Illness is a journey like no other. One thing I know now is that I am
not illness.

When I see pictures of myself from the past, I see sickness moving
through my body.

I can also see that the person inside remains the same.
                       
                         -Tiffany Christensen
* CF patient and two-time double lung transplant recipient  
* Author of "Sick Girl Speaks!" and "We are the Change"
* Certified Advance Care Planning Facilitator/Instructor
*
TeamSTEPPS Master Trainer
* National Speaker and Workshop Leader
* Co-
Chair of the Duke Patient Advocacy Council
Tiffany Christensen was born with cystic fibrosis and has received two life-saving double lung transplants.  Today she is a national public
speaker, the author of “Sick Girl Speaks”
and "We are the Change: Transforming the Healthcare Experience through Partnership."  
T
iffany is the Co-Chair of Duke Healthcare’s Patient Advocacy Council, and the first patient to ever be certified as a TeamSTEPPS
Master Trainer.
In 2008, Tiffany was trained to be a Respecting Choices Instructor. In 2010, Tiffany designed and implemented her own
Train the Trainer Certification for consumers and professionals entitled "Finding Your Voice in the Healthcare Maze."

Christensen uses her patient background and professional training to address a variety of key topics. Some of these include; patient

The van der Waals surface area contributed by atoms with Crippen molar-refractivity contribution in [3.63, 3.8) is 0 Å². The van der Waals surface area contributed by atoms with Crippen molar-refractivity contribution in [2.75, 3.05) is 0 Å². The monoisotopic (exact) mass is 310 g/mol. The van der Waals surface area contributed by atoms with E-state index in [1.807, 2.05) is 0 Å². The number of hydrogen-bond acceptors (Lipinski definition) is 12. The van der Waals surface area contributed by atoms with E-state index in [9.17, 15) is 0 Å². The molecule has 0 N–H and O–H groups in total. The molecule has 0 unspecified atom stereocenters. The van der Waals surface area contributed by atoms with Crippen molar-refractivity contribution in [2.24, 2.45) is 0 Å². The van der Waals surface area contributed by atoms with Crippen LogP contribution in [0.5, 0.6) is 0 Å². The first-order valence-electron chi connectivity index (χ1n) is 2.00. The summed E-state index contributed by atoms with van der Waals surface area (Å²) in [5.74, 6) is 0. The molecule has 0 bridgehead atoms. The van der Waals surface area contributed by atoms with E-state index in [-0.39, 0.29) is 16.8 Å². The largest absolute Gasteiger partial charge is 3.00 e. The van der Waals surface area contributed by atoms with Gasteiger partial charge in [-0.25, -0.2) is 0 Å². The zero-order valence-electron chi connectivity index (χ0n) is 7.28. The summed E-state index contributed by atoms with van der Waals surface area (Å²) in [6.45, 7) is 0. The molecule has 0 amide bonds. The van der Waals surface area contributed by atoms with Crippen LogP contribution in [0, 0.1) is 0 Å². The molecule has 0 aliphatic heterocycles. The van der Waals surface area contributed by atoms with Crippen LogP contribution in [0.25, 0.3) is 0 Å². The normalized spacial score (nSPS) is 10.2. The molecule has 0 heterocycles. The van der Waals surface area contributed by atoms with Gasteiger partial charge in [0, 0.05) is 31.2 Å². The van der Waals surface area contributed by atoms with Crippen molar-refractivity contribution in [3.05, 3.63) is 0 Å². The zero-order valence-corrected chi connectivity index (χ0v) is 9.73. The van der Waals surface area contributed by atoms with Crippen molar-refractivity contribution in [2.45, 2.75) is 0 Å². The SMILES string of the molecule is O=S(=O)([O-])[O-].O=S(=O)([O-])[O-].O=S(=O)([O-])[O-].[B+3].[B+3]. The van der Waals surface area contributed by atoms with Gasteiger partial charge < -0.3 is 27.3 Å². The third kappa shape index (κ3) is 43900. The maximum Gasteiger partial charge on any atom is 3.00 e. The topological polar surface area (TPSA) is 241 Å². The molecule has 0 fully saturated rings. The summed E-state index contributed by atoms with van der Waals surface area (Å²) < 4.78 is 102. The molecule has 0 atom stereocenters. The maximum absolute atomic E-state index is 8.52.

advocacy, patient safety, advance care planning, end of life issues and partnering with patients and families.


Christensen represents
Project Compassion by traveling throughout North Carolina teaching community members, healthcare students
and healthcare professionals about advocacy, advance care planning and organ/eye/tissue donation.
In addition to her work with Project
Compassion,
Christensen’s work reaches into many areas of healthcare. A few examples of her past presentations include: “Growing Up
Dying: Shifting the Pediatric Patient Paradigm” presented at the National Hospice and Palliative Care Clinical Conference, “Partnering
with Patients: A Bed’s Eye View of Patient Safety” at the 5th Annual Duke Medicine Patient Safety and Quality Conference, and “Life in
the Deathbed” at the John’s Hopkins Social Work Grand Rounds.

Christensen uses her conservatory theater training as a foundation for her fresh, interactive and dynamic approach to her various
presentations revolving around the patient perspective.  This is a rare kind of speaker; one that comes from a place of real experience
rather than theory.